|Publication number||US4528615 A|
|Application number||US 06/495,065|
|Publication date||Jul 9, 1985|
|Filing date||May 13, 1983|
|Priority date||May 13, 1983|
|Publication number||06495065, 495065, US 4528615 A, US 4528615A, US-A-4528615, US4528615 A, US4528615A|
|Inventors||Michael W. Perry|
|Original Assignee||At&T Bell Laboratories|
|Export Citation||BiBTeX, EndNote, RefMan|
|Patent Citations (4), Referenced by (62), Classifications (14), Legal Events (5)|
|External Links: USPTO, USPTO Assignment, Espacenet|
The invention relates to a repeater housing and circuit mounting structure which can be more particularly described as a repeater housing and circuit mounting structure designed for low temperature rise and high voltage isolation.
In the prior art, undersea communication cable repeater housings have been designed of high strength metals for withstanding stresses of sea bottom pressure and of cable deployment and recovery. Substantial electrical insulation isolates very high voltages, used for powering the electronic circuits, from the repeater housing. Ambient temperature within the repeater housing is high enough that electronic components used in the repeaters are specially selected rugged components able to operate within the repeater housing for twenty or more years.
A problem with the prior art repeater housing and circuit mounting structure arises when electronics for a higher speed optical fiber transmission system are to be housed therein. The electronics are newer integrated circuits and other components which generate more heat and have less long term reliability. Their reliability can be extended significantly by limiting the ambient temperature rise in the repeater housing where they are located.
This problem is solved by a repeater housing and electronic circuits mounting structure including a vessel having an electrical insulator covering the inside surface of the vessel. A heat conducting structure for mounting electronic circuits includes separable segments having surface areas contoured to match an inside surface of the electrical insulator. Electronic circuits are mounted on the heat conducting structure. The separable segments of the heat conducting structure are inserted into the vessel as a unit with resilient devices interposed between the segments for pressing their contoured surface areas into intimate contact with the inside surface of the electrical insulator.
A better understanding of the invention may be derived by reading the detailed description following with reference to the appended drawing wherein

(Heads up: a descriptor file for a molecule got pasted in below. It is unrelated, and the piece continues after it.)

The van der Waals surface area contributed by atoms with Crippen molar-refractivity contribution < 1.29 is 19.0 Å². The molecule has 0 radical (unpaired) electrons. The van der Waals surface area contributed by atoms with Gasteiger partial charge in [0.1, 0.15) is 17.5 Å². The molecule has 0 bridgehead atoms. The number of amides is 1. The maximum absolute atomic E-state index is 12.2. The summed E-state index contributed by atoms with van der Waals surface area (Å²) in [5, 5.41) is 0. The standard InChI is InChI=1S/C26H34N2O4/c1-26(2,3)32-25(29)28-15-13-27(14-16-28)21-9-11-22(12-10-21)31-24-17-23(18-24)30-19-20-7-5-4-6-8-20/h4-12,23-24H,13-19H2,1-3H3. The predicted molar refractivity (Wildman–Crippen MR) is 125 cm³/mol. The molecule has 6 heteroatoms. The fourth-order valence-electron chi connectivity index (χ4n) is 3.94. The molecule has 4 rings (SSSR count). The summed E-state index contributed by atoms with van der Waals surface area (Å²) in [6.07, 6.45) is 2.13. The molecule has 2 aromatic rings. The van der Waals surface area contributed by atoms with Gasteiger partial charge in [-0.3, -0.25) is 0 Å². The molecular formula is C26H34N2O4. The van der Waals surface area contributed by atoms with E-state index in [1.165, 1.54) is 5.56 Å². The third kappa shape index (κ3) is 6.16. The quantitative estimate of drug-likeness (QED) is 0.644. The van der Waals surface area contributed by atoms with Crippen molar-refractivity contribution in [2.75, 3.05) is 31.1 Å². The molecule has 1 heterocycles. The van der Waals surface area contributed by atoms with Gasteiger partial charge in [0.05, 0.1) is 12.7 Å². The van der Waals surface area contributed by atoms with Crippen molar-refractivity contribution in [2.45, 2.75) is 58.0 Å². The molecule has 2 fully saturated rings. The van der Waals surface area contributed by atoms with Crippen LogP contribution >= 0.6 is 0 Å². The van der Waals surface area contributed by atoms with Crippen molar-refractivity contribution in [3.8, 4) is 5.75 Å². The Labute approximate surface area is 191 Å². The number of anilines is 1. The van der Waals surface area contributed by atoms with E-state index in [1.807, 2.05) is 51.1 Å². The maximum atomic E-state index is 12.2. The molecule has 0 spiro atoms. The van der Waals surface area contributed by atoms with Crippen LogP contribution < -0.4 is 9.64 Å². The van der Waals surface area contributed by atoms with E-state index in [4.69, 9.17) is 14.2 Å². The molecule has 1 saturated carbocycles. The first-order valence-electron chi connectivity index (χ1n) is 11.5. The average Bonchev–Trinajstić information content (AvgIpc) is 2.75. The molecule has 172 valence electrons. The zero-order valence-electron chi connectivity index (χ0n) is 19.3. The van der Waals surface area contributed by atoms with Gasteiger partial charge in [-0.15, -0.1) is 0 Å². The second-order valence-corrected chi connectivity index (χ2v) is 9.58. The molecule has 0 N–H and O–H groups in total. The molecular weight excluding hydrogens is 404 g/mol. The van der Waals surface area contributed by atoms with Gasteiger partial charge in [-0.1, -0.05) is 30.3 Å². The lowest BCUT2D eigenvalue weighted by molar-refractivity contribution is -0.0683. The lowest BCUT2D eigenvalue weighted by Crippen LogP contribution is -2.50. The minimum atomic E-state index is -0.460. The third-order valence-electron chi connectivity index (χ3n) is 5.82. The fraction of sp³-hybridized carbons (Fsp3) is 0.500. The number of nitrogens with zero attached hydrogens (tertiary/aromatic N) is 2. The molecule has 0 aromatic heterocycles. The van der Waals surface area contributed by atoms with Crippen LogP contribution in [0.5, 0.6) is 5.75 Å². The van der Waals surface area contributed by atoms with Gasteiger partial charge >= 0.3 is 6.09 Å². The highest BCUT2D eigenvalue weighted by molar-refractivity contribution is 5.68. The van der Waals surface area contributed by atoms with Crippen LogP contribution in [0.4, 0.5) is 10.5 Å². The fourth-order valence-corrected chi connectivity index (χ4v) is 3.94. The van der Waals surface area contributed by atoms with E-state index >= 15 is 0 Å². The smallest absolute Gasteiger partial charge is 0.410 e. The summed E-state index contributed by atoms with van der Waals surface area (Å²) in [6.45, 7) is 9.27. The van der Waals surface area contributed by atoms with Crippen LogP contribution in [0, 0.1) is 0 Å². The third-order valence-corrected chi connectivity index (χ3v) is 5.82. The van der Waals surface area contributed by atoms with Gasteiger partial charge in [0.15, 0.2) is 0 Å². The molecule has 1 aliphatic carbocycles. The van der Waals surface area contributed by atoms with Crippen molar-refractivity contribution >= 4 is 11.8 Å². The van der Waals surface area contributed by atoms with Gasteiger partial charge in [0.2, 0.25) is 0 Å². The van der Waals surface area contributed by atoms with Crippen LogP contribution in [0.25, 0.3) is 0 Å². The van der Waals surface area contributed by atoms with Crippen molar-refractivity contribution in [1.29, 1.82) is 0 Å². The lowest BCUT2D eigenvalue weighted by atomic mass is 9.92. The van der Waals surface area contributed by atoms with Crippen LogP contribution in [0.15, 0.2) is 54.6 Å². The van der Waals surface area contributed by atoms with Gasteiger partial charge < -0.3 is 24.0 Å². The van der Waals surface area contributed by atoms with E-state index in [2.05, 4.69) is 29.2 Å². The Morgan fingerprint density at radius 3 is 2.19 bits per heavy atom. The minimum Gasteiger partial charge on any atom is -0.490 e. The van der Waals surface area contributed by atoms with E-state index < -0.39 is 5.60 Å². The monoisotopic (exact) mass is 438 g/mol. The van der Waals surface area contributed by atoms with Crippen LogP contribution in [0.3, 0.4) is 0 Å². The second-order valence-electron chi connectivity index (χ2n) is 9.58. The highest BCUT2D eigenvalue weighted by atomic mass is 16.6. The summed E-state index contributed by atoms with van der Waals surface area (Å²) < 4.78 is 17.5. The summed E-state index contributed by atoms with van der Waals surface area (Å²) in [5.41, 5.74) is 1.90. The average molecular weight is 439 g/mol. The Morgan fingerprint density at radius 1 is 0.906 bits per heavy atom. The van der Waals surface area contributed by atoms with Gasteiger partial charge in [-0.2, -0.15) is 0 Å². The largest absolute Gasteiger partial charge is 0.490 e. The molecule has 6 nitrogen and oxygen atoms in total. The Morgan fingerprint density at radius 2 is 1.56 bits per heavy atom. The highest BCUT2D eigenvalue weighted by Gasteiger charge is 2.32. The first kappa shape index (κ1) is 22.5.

FIG. 1 is an isometric view of a repeater housing and electronic circuit mounting structure;
FIG. 2 is a fragmentary cross-sectional view of FIG. 1 showing a mounting structure detail;
FIG. 3 is a fragmentary cross-sectional view showing an alternative mounting structure detail for FIG. 1;
FIG. 4 is a fragmentary cross-sectional view showing another alternative mounting structure detail for FIG. 1; and
FIG. 5 is a fragmentary cross-sectional view of a repeater housing and electronic circuit mounting structure arranged with electromagnetic shielding.
Referring now to FIG. 1, there is shown a repeater housing and mounting structure to be used as an enclosure either for electronic circuits in an undersea lightguide transmission system or for other electronic circuits requiring a pressure or water tight environment and high voltage isolation with low temperature rise. A vessel 10 is fabricated out of a high strength material, such as beryllium copper, aluminum, or steel.
For the undersea system repeater, beryllium copper is used to make the vessel 10. The vessel is formed as a hollow cylinder having an outside diameter of approximately thirteen inches and a wall approximately one inch thick. Beryllium copper has a thermal conductivity of 2.7 watts per inch degree Centigrade which provides good heat transfer characteristics for dissipating heat from inside of the vessel 10 to the sea water that surrounds the outside of the vessel during operation.
During deployment and recovery operations and during long term service on the sea bottom, the vessel 10 is subject to many stresses and strains which tend to alter its size and shape.
While the transmission system is in operation, very high voltage is applied from the cable to power circuits operating within the vessel 10. Because of the high voltage and relatively good electrical conductivity of the vessel 10, it is necessary to electrically isolate the electronics and circuit mounting structure from the vessel which is at sea ground potential.
A layer of an electrical insulator 15 is applied to the inside surface of the vessel 10. A suitable insulator is a mica-filled epoxy having a dielectric breakdown strength of 400 volts per mil. The insulator 15 is applied uniformly on the inside surface of the vessel at a thickness to withstand expected high voltage but limited from any excessive thickness to maximize heat transfer through the insulator while providing the needed electrical insulation.
Thermal conductivity of the layer of insulation 15 is a relatively low 0.005 watts per inch degree Centigrade. Because of the low thermal conductivity of the insulation, it is desirable to dissipate heat from operating electronic circuits through as much surface area as possible. Also it is desirable for enhanced heat transfer to rely upon conducting heat directly to the layer of insulation 15 rather than relying upon convection.
A circuit mounting structure including three segments 18 is designed as a heat sink for operating circuits and as a heat conduit to the layer of insulation 15. Each segment 18 is fabricated out of a high conductivity material such as aluminum which has a thermal conductivity of 5.5 watts per inch degree Centigrade. Each segment 18 has three feet 20 with contoured surface areas which extend the length of the vessel 10. The contoured, or curved, surfaces are shaped to fit snugly against the inside, or exposed, side of the layer of insulation 15.